Pretty much on the same day as Digitimes reported that BlackBerry boosting its component orders, a directly opposite message was sent by Pacific Crest’s James Faucette. He sees an enormous gap between production and demand; combined sell-through of well below 500,000 Z10 and Q10 models with production remaining above 1.5 million units per month. If true, this would be one of the most massive discrepancies between demand and supply for a smartphone platform in recent years.
However, there is something oddly familiar between the Pacific Crest claim. It sounds very much like a certain February note from the same brokerage. In that note, Faucette projected BlackBerry would ship between 275,000 and 325,000 Z10s during the February quarter. The company ended up shipping 1 million units, over 200% more than Faucette projected. Of course, that is a sell-in number and does not reveal how many units were bought by consumers. But Pacific Crest anchors much of its research on component order checks — and those are supposed to reflect sell-in levels.
That is far from the only weird drama surrounding BlackBerry shipment estimates in recent months. Back in February, Canaccord executed a jaw-dropping cut in its Z10 shipment estimates, slashing the number from 1.75 million to 300,000. This also happened just before the company announced it shipped 1 million phones.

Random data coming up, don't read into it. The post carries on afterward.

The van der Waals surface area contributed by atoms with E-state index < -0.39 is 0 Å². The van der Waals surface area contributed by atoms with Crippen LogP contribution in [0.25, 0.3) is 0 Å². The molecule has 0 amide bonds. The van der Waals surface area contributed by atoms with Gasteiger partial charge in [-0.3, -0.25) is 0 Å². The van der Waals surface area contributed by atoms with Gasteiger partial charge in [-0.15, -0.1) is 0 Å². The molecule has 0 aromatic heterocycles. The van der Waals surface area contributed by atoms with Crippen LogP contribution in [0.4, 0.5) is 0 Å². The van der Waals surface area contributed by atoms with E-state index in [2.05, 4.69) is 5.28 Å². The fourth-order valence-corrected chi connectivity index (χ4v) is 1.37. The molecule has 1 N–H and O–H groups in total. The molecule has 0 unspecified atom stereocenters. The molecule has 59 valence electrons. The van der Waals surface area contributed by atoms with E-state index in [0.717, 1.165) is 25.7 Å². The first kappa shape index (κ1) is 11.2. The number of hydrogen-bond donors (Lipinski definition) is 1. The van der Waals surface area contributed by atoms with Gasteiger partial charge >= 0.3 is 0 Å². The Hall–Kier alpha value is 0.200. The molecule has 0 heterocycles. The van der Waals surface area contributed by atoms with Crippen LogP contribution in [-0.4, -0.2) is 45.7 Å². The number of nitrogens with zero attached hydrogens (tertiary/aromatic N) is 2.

UPDATE: Walkley contacted BGR to clarify that following additional checks, Canaccord’s shipment estimates were revised up to 800,000 units two weeks after the initial cut was made.
What is going on?
One major factor motivating hysterical research notes and wild estimate swings is simply a raw need for attention. There are too many small and mid-sized brokerages out there. Most clients have slashed the funds they use to pay for research over the past decade, and many hedge funds have the habit of calling analysts with the highest and lowest estimates on the Street and ignoring the middle.
This combination of shrinking research payment pools and attention garnered by outliers has created a perverse incentive. Some smaller brokerages can only get client attention by moving way, way out of the consensus range with sales and earnings estimates. Many analysts no longer even seek accuracy — the only goal is apparently to make a splash that is big enough to get some client calls returned.
As a result, the fringes of Wall Street sell-side research are starting to resemble a carnival sideshow; bearded ladies and lizard-tongued boys scrambling for dimes. The situation is likely to grow only more garish if buy-side compensation for brokerage research continues its grinding slide.